Diagonale Film Festival 2014. Review of “Grand Central” by Rebecca Zlotowski

Rebecca Zlotowski’s second feature, Grand Central, has had very frequent appearances on the festival circuit since its premiere last year in Cannes and has graced this year’s Diagonale Film Festival audience with its presence in the Austrian city of Graz.

The backdrop of the story is very original yet rather unusual, to say the least: set in a nuclear plant and its surroundings somewhere in France, the premise follows Gary, an unskilled and undereducated blue-collar worker who, apart from looking for quick yet decent cash, finds himself entangled in a radioactive love triangle with Karole and her brooding fiancé Toni while working on a maintenance job in very close vicinity to the nuclear reactor. But, Gary also becomes part of a new and different family, that of his fellow workers: Gilles, Toni, Karole and Géraldine.

The plot may come across as somewhat too standardized and unchanging – and even predictable – especially as it is examines the routine and everyday specifics. The leading characters lack depth and even personality while the script is clumsy and bears certain incoherencies, feeble and underdeveloped arcs and twists like for instance that of Karole’s pregnancy. The premise of a love story burgeoning in a realistic yet potentially lethal setting is perhaps clichéd and old but keeps the first half of the film running smoothly despite unharmonious tonal shifts. The second half falls flat and ends ambivalently with a lack of narrative conviction and consistency. Nevertheless, Grand Central never falls in the soap opera genre although it could very easily: Géraldine gets exposed and shaves her head; Gary risks getting exposed to help Toni; Karole gets pregnant and has to choose between her fiancé and her lover, and many secrets are exposed and jealousy surfaces. And yet, the love story comes across as cold, too restrained, the chemistry between the actors not always being palpable and not boiling enough to justify the story’s argument. In that sense, Grand Central is void, tedious and nauseating. We are left to suffocate together with the protagonists that we unintentionally end up caring for.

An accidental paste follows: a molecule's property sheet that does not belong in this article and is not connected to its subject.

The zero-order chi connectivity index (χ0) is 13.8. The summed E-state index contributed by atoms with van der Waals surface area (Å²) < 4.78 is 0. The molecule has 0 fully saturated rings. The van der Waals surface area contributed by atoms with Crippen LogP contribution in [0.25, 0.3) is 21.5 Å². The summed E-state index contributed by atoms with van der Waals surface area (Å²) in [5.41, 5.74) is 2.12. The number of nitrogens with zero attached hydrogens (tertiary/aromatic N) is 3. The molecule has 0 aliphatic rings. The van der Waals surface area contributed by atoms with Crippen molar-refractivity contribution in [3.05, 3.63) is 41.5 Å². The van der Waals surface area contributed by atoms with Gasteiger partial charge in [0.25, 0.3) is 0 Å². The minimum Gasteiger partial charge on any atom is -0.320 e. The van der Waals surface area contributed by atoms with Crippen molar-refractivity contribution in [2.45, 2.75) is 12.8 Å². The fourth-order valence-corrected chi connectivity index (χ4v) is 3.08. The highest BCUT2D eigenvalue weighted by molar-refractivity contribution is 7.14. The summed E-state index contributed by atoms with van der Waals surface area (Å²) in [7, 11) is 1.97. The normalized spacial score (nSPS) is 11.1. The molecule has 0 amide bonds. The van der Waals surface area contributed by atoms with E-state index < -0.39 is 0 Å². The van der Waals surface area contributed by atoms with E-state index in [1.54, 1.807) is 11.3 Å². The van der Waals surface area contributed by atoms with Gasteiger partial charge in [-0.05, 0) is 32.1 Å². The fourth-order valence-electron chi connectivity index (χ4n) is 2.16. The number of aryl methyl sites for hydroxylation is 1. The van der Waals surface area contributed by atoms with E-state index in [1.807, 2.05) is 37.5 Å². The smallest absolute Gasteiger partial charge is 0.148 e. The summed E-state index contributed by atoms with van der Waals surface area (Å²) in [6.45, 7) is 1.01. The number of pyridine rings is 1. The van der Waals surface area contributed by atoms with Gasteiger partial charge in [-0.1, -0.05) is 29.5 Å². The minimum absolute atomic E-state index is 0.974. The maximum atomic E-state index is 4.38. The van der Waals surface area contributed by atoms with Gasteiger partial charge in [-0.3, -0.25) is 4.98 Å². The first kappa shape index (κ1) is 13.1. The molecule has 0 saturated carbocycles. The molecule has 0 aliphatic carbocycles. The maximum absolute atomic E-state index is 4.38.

The plant becomes a living and breathing, threatening character and the film is based on the looming presentiment that either the plant or the people in it will soon explode. We can see that Zlotowski feels compassion and admiration for the people working in this forsaken world and creates an authentic glimpse into this surreptitious and unfamiliar societal “caste”.

Grand Central opens in a very lively fashion, with a throbbing score that liberates young and dynamic energy. With cinematographer Georges Lechaptois, Zlotowski manages to create a series of stunning visual contrasts, almost clinical for the plant and poetic for other sceneries. The harsh electronic music score enhances the mood of the gradually increasing unease. But the performances are good. Rahim as the sympathetic Gary is precise and excellent while Gourmet shows great skills at face acting, embodying a man damaged by disappointment. Seydoux, who starred in Zlotowski’s first feature, Belle Épine, is splendid as the object of desire, a young woman who looks for an escape, a new motivational force in her life.

Grand Central is essentially a subtle social critique, a depiction of the traps of under-education with the moral of the story being that love can (unexpectedly) bloom in the most toxic of milieus. But this is, unfortunately, not enough.



Production: Les Films Velvet, France 3 Cinéma, Rhône-Alpes Cinéma, KGP Kranzelbinder Gabriele Production, France Télévisions, Canal +, Ciné+, Soficinéma 9, Région Rhône-Alpes, Région Provence-Alpes-Côte d’Azur, Land Niederösterreich, Centre National de la Cinématographie (France/Austria 2013). Producer: Frédéric Jouve. Co-producer: Gabriele Kranzelbinder. Associate producers: Marie Lecoq and Frédéric Niedermayer. Director: Rebecca Zlotowski. Screenplay: Rebecca Zlotowski, Gaëlle Macé and Ulysse Korolitski. Photography: Georges Lechaptois. Music: Robin Coudert. Production Design: Antoine Platteau. Costume designChattoune. Editing: Julien Lacheray.

Cast: Tahar Rahim (Gary Manda), Léa Seydoux (Karole), Olivier Gourmet (Gilles), Denis Ménochet (Toni), Johan Libéreau (Tcherno), Nozha Khouadra (Maria), Nahuel Pérez Biscaryart (Isaac), Camille Lellouche (Géraldine), Guillaume Verdier (Bertrand), Marie Berto (Morali), Margot Faure (Gary’s Sister)

Color – 94 min. Premiere: 18-V-2013 (Cannes Film Festival)


This film was reviewed at the 2014 Diagonale Film Festival. 

Tara Karajica

Tara Karajica is a Belgrade-based film critic and journalist. Her writings have appeared in "Indiewire," "Screen International," "Variety," "Little White Lies" and "Film New Europe," among many other media outlets, including the European Film Academy’s online magazine, "Close-up" and Eurimages. She is a member of the European Film Academy, the Online Film Critics Society and the Alliance of Women Film Journalists as well as the recipient of the 2014 Best Critic Award at the Altcine Action! Film Festival. In September 2016, she founded "Yellow Bread," a magazine dedicated entirely to short films, ranked among the 25 Top Short Film Blogs and Websites on the Planet in 2017. In February 2018, she launched "Fade to Her," a magazine about successful women working in Film and TV and in 2019, she was a member of the Jury of the European Shooting Stars (European Film Promotion). She is currently a programmer for live action shorts at PÖFF Shorts, Head of the Short Film Program and Live Action Shorts programmer at SEEFest and Narrative Features Programmer at the Durban International Film Festival. Tara is a regular at film festivals as a film critic, moderator and/or jury member.

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